7e Congrès International d'Histoire des Sciences, à Jérusalem
HISTORY OF SCIENCE CONGRESS (RAMBAM)
On the occasion of the Seventh International Congress of the History of Science held in Jerusalem, a stamp honoring the rabbi, scholar, physician, scientist, and philosopher, Maimonides (Moses ben Maimon, known also by his initials as Rambam).
Born on March 30, 1135, in Cordova, Spain, to a scholarly father who was a dayyan (religious judge) and community leader, Maimonides early received a thorough education, both in Hebrew as well as Arabic literature, philosophy, and science.
In his early youth he witnessed the rise and conquests of the fanatical Almohades and the resulting decline and end of the golden era of Arabic-Moorish culture to which the Jews contributed significantly. Forced at the age of 13 to flee his native city, he and his family wandered for 10 years over North Africa and Palestine. Despite suffering during years of fear and oppression, he devoted himself to his studies and perfected himself in medicine to an extent that when he at last settled in Egypt, in the city of Fostat (now Cairo), he could establish himself as a practicing physician. He gained such renown that, after some years, he was appointed personal physician to the sultan Saladin the Great and later to his son.
Maimonides wrote many books and essays in the field of medicine, especially on hygiene and diet. Translated into Latin and subsequently into other languages, they are important contributions to the history of science. In addition, he wrote on astronomy.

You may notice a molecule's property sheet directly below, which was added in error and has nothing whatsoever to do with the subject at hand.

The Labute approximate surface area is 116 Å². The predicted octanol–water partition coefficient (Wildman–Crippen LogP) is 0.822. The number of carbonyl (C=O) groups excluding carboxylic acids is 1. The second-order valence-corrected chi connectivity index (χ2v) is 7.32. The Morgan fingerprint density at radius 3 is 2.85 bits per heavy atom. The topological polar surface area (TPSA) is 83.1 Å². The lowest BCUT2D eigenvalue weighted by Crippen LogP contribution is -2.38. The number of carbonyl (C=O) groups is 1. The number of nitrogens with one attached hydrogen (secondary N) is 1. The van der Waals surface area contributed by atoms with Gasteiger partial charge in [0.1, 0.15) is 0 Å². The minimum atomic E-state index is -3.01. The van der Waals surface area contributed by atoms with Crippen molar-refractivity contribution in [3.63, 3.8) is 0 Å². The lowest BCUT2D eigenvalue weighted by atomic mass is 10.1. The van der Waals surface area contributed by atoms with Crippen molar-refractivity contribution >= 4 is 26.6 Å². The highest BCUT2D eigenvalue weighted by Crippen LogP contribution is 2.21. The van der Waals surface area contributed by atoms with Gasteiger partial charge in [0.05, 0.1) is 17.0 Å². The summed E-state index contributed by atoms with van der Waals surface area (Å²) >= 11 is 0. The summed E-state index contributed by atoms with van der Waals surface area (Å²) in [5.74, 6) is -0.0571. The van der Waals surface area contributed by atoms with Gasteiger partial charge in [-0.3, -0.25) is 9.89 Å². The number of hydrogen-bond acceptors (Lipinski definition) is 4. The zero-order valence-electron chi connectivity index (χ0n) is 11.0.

In the sphere of Jewish Studies, his first major work was a commentary on the Mishnah written in Arabic. It is the first attempt at the scientific clarification of the language and a rational Aristotelian explanation in a clear, simple manner as to the meaning and portent of all the traditional religious laws.
While Maimonides continued as physician at the Court, his fame and authority as rabbi and leader was established. About the year 1180 he became head of the Cairo Jewish community, which meant, in fact, of all Egypt and Palestine as well as the rest of the Near East.
The height of his philosophical creative genius comes to light in his Moreh Nevukhim (The Guide of the Perplexed).
He died in Egypt on December 13, 1204; his remains were taken to Tiberias for burial. Maimonides’ grave is a well-visited place of pilgrimage.
Portrait de Rabbi Moshe Ben Maimon (1135-1204)
Informations techniques :
Billet de banque avec l'effigie de Maïmonide
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